Flowers on the Cornish Coastline
January 18th, 2021
Cornwall is renowned for its gorgeous countryside and coastline, and with so much space for wildlife and nature, there are plenty of brilliant blooms to be spotted.
As we head into summer months, the flowers are out in full force, popping up over the Cornish coastline in a stunning display of colour and life. As the days begin to warm up, wildflower meadows can be spotted along coast paths, adding to the spectacular sea views!
Here are just a few of the flower varieties you may see when out and about by the Cornish coast!
* While at the moment, we can only admire this wildlife through our screens, once it is safe to travel again, why not come to see the coastline and wildflowers for yourself? Our 5-star cottages in Cornwall would make the perfect base for your adventures in Cornwall.
This flower thrives in salty air, making it a common sight atop cliffs around Cornwall. The tall plant features bursts of small yellow flowers, which have a distinctive smell.
Originally, the plant was introduced to the UK by the Romans, when it was used as a foodstuff, as it is edible. While not many people would consider munching on one of these flowers nowadays, they are still enjoyed by many a horse!
This dainty succulent will be found all over the coastline and other rocky areas in Cornwall.
The red buds of the plant burst into star-shaped white blooms, scattering some colour across the rocky faces of each cliff.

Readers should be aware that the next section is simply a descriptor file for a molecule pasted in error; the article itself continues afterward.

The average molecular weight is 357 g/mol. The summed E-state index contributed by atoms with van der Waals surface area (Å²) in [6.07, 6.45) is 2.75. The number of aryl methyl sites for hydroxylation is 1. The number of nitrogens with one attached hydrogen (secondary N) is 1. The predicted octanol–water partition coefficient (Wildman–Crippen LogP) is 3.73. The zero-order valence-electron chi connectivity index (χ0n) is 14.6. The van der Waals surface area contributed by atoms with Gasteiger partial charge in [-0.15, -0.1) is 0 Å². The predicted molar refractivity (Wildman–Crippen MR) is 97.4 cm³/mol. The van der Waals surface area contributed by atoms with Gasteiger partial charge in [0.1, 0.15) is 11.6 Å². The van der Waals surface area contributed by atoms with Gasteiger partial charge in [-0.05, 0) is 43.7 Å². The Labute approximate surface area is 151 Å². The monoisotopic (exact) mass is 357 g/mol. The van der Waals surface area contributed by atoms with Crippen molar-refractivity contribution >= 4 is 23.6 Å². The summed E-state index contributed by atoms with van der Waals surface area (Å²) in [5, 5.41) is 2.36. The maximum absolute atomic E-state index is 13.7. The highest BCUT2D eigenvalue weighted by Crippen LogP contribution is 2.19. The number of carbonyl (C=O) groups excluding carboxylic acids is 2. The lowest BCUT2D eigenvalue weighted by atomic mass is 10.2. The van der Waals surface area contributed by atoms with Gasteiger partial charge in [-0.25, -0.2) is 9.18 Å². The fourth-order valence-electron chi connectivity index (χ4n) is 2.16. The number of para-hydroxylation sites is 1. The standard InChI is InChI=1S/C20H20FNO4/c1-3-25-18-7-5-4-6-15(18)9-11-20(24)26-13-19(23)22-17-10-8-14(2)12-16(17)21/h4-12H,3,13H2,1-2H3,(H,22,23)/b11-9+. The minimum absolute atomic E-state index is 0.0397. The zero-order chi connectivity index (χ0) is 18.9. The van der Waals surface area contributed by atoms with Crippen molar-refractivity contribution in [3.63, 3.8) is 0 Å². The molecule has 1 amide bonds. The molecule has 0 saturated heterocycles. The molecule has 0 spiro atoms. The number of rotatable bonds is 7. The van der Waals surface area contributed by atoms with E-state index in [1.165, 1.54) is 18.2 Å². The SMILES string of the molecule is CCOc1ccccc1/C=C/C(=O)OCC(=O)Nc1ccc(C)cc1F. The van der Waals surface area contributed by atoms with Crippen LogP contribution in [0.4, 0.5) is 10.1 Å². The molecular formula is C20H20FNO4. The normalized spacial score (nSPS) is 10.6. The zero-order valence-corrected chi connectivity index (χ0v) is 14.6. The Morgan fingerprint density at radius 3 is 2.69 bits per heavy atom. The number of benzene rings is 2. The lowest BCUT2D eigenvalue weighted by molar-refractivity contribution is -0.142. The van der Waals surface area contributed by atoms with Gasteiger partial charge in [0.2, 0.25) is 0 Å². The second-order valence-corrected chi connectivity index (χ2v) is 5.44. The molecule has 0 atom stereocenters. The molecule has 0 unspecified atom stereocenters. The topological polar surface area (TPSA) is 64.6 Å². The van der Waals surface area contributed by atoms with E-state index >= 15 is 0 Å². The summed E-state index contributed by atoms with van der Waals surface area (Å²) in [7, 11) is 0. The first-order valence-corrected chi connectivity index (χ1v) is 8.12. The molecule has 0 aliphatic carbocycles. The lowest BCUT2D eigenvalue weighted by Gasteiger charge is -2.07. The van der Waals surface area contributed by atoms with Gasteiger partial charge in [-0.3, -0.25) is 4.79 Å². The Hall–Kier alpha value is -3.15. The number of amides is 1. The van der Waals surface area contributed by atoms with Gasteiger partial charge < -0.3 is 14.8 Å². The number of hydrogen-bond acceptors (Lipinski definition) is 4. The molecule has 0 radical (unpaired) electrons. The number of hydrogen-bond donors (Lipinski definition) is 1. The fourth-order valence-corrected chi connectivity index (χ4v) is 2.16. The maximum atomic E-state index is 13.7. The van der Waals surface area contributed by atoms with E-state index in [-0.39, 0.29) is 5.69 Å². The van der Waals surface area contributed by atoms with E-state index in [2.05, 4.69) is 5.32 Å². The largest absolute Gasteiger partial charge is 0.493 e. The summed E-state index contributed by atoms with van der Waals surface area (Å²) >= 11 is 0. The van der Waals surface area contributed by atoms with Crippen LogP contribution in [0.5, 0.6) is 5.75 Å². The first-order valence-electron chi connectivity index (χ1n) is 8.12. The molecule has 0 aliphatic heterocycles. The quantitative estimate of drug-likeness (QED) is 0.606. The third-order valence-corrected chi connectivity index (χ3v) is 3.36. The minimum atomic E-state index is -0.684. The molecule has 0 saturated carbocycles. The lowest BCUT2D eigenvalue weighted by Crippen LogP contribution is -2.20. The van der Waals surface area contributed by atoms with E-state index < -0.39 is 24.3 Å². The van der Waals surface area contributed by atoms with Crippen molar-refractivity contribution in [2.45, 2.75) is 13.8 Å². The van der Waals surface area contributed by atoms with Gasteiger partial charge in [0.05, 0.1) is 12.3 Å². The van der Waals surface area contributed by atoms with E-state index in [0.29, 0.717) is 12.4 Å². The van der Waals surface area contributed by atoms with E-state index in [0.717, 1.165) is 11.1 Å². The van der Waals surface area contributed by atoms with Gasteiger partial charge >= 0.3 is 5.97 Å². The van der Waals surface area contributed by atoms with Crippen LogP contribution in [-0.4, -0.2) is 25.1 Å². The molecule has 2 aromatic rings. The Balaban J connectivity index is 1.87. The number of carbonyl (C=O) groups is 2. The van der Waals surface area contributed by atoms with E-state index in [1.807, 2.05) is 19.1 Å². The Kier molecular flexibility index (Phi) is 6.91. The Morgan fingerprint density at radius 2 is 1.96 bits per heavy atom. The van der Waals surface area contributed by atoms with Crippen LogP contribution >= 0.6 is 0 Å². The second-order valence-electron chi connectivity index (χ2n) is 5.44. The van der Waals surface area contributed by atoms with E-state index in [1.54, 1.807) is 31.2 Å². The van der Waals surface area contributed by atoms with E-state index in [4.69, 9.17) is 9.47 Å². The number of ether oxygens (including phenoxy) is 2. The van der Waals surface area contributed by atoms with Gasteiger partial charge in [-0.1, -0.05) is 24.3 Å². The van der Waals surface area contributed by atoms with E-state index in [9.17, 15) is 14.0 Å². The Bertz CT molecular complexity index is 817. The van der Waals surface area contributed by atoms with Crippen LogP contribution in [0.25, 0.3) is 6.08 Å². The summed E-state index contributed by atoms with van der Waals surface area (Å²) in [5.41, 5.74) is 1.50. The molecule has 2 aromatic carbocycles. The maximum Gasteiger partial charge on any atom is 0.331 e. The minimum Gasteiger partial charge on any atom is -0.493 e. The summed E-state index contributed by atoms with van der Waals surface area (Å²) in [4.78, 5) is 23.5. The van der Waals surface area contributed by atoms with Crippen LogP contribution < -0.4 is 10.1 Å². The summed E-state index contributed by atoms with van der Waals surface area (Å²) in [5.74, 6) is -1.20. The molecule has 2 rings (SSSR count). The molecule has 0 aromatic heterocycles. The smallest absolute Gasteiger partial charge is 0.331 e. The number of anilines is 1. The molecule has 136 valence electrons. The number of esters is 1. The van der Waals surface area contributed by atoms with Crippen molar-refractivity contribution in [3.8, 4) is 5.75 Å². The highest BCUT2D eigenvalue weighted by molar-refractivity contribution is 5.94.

Found in clumps along most coast paths, this flower grows well on the coastal grasses found atop cliffs. The purple-tinged buds open up to reveal neat white flowers.
As a maritime species, it is almost solely found around the seaside in Britain.
As well as being found in grasslands, the round, blue heads of the Sheep’s-bit flower can also be found along cliffs.
Growing between May and September near to the sea, this plant is often found alongside many others, forming a flowery carpet.
While daisies can be found countrywide, beautiful swathes of these larger oxeye daisies spread across the coast and countryside in Cornwall. These flowers are out in full force over the summer months.
Oxeye daisies are also known as ‘Moon Daisies’, as their bright white petals appear to glow as the day turns to night.
Another plant for the summer months, the sea carrot pops up with rounded flowerheads across the South coast. It predominantly grows in grass areas on the tops of cliffs and in sturdier sand dunes.
The saucer-shaped heads contain many tiny flowers in pink or white.
These star-shaped purpley-blue flowers can be found in grassy spots near to the sea. The flowers on this compact plant are often crammed close together, forming a dainty cluster.
Like most coastal plants, they are a low-growing flower. A member of the lily family, the spring squill is also related to bluebells and wild garlic, although they do not have a smell!
What is your favourite Cornish coastal wildflower? Let us know via our social media channels! If you love flowers, gardens and nature, then you should also check out five of the best gardens in Cornwall.
Image Credit: Rod Allday